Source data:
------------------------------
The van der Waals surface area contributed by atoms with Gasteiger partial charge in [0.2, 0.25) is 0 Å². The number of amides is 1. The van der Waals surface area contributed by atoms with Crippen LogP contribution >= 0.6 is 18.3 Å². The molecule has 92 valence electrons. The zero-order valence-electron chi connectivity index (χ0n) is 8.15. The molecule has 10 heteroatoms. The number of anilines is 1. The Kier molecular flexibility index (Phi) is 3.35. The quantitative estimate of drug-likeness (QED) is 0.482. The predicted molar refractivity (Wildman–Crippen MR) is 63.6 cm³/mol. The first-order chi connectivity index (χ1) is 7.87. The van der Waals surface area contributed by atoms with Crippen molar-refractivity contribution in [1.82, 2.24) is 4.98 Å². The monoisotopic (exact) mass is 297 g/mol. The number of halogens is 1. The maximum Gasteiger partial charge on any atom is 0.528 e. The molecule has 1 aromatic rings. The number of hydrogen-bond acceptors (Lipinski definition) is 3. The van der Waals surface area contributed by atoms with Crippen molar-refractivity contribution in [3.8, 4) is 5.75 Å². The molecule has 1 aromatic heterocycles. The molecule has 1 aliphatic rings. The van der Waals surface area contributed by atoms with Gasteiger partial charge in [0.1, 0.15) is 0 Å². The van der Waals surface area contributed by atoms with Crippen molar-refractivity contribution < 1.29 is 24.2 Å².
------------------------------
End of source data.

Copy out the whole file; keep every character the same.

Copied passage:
The van der Waals surface area contributed by atoms with Gasteiger partial charge in [0.2, 0.25) is 0 Å². The number of amides is 1. The van der Waals surface area contributed by atoms with Crippen LogP contribution >= 0.6 is 18.3 Å². The molecule has 92 valence electrons. The zero-order valence-electron chi connectivity index (χ0n) is 8.15. The molecule has 10 heteroatoms. The number of anilines is 1. The Kier molecular flexibility index (Phi) is 3.35. The quantitative estimate of drug-likeness (QED) is 0.482. The predicted molar refractivity (Wildman–Crippen MR) is 63.6 cm³/mol. The first-order chi connectivity index (χ1) is 7.87. The van der Waals surface area contributed by atoms with Crippen molar-refractivity contribution in [1.82, 2.24) is 4.98 Å². The monoisotopic (exact) mass is 297 g/mol. The number of halogens is 1. The maximum Gasteiger partial charge on any atom is 0.528 e. The molecule has 1 aromatic rings. The number of hydrogen-bond acceptors (Lipinski definition) is 3. The van der Waals surface area contributed by atoms with Crippen molar-refractivity contribution in [3.8, 4) is 5.75 Å². The molecule has 1 aromatic heterocycles. The molecule has 1 aliphatic rings. The van der Waals surface area contributed by atoms with Gasteiger partial charge in [0.1, 0.15) is 0 Å². The van der Waals surface area contributed by atoms with Crippen molar-refractivity contribution < 1.29 is 24.2 Å².